Do the Right Thing Reviews
I'm not saying anything new when I say that this is a classic. From what I have seen and read of Spike Lee's oeuvre(which I'll admit is not nearly enough), this seems to be the most accessible of his works. It's bold and unapologetically black, but warm and funny with a dash of heaviness to it - basically, it's a Spike Lee joint.
The dialogue is snappy and even-paced and the characters are memorable - I remember reading somewhere that even the heat itself seems like it s own character; in the background, always lurking and prodding the tension. I think one of my favorite things about this is that it seems like a small snapshot of a time and place and when it's over, life goes on; it was just a two hour look. At times it's like we're listening in on small-talk conversations that aren't necessarily riviting but interesting nonetheless. Sometimes I'm in the mood for movies that are driven by "unimportant" talk.
I was seven when this movie came out, so I don't know first hand how 'Do the Right Thing' was received. I know that it is a reaction to the very real-life racial tensions that existed then and certainly exist now. If ever white America needed evidence that ugly racism and police brutality in the inner-city are nothing new (you may be surprised by how many people think "this whole anti-police attitude" is a new thing), this could be exhibit A.
I mean, what year was this movie made? Because, it goes without saying that the last 15 minutes could have taken place in 1969 just as much as it could in 1989, just as it could (and has) in 2016.
1989!! Brooklyn, on a hot summer day. Oh, but first, Spike Lee takes the time to introduce one of hip-hop's all-time greatest songs, Public Enemy's "Fight the Power," to the world in its full three-verse glory, while female dancers break it down like a revolution were about to burst through their souls. Okay, Spike(R), I am ready. Brooklyn, on a hot summer day. We see a small chunk of a neighbourhood, almost entirely black in its community. Exceptions include a favourite pizzeria named Sal's, owned by, you guessed it, an Italian-American Sal (Danny Aiello), and a grocery store owned by a recently immigrated Korean family. On the morning of this day, tensions between everybody seem normal, in that any anger is primarily released between people of the same race. This provides us with the comedic portion of the script. The relationship between Da Mayor (Ossie Davis), local old drunk, and Mother Sister (Ruby Dee), local old crazy, is very playful in how they express their resentment. The fact that the actors were married in real life might have helped. Main character Mookie (Spike Lee) and his girlfriend Tina (Rosie Perez) quarrel with one another constantly; this may come from Mookie's historically irresponsible attitude about everything -- parenting, working, loving, and, arguably, standing up for himself when appropriate. Throughout the day, we hear the optimism of the local radio host (Samuel Jackson), the stuttered soliciting of Smiley (Roger Smith), and the industrial funk of Radio Raheem (Bill Nunn) and his loop of Public Enemy's "Fight the Power." Mookie works for Sal's pizzeria as a delivery boy, and during his travels around the block, he encounters these localized tropes over and over, not fully aware of the resentment building inside everyone against one another. No one except Buggin Out (Giancarlo Esposito), who has no qualms in confronting Sal about the lack of a single black person on the establishment's wall of fame, has any clue of what such containment can lead one to do.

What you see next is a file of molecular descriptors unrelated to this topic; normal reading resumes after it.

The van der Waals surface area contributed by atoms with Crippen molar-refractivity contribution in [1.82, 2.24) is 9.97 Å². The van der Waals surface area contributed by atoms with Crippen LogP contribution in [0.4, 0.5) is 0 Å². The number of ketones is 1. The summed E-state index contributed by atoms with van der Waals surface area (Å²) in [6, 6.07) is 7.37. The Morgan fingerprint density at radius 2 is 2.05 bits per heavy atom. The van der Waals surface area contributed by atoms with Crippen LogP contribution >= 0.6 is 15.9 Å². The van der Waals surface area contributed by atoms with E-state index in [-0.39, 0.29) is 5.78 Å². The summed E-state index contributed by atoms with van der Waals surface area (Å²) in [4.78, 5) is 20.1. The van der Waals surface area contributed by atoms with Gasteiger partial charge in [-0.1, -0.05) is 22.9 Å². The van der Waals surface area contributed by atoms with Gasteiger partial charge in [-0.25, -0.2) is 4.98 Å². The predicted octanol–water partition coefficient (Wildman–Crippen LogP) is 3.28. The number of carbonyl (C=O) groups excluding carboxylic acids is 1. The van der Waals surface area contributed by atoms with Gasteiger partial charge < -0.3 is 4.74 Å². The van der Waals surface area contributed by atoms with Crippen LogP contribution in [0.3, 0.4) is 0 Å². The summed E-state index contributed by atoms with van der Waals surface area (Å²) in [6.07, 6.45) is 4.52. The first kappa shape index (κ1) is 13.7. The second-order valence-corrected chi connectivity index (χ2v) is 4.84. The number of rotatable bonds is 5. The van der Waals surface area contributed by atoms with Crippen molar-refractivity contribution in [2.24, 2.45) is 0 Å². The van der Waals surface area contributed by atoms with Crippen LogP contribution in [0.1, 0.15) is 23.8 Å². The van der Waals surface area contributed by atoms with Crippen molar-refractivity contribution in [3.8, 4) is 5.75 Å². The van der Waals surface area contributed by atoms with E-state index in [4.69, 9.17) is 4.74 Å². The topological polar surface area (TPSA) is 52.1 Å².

As the sun goes down and the moon and artificial lights brighten the nightly streets, stakes rise higher and higher. Each race continues to confide in one another for peace, escapism, agreement, strategy. Spike Lee does not blame any particular group for that. He blames everyone, but he also forgives everyone. Biologically, we are inclined to confide in those we trust the most. Those people tend to be those that we grew up with or raised, and from there, we cling to those who look like people we grew up with. It is practically inevitable, when we are not conscious about it. That is what is so illuminating about Do the Right Thing. This is a wake-up call that has been ringing for the entire duration of the movie, but we may not even notice until huge tragedy strikes. And when it does strike, everything I love about this movie hit me at once: the humanity, the political enlightenment, the urgency, the despair, the optimism. A masterpiece of art like this is not easy to find. With all due credit to the craftsmanship of director and screenwriter Spike Lee, this may have more to do with the industry's desire to reject works like this for being too confrontational. Personally, I live for facing confrontation.
personalities and groups. I have been in families and teams mad and with mixed feelings and trying to do the right thing to keep the relationships and dialogue going, to keep from yelling, conflict or cutoff, sivorce dissolution or harm. but I've never lived in a neighborhood so heated like this block. I've been privileged that way.
The only character I felt for was Sal, Danny Aiello is a superb actor. I'm not sure if we're supposed to like the main character Mookie, tbh. Some of the dialogue (especially by Mister Senor Love Daddy and the three old men sitting around) is hilarious with great flow, but a lot of times, for example when tempers run hot, the lines people yell at each other are clichéd and carry no meaning.
Stunning film about multiple race hardships in undisclosed side of Brooklyn. One of those rare great films that has the power to pierce your soul. Little film put director Spike Lee on the map and is one of the best and most important American films ever made.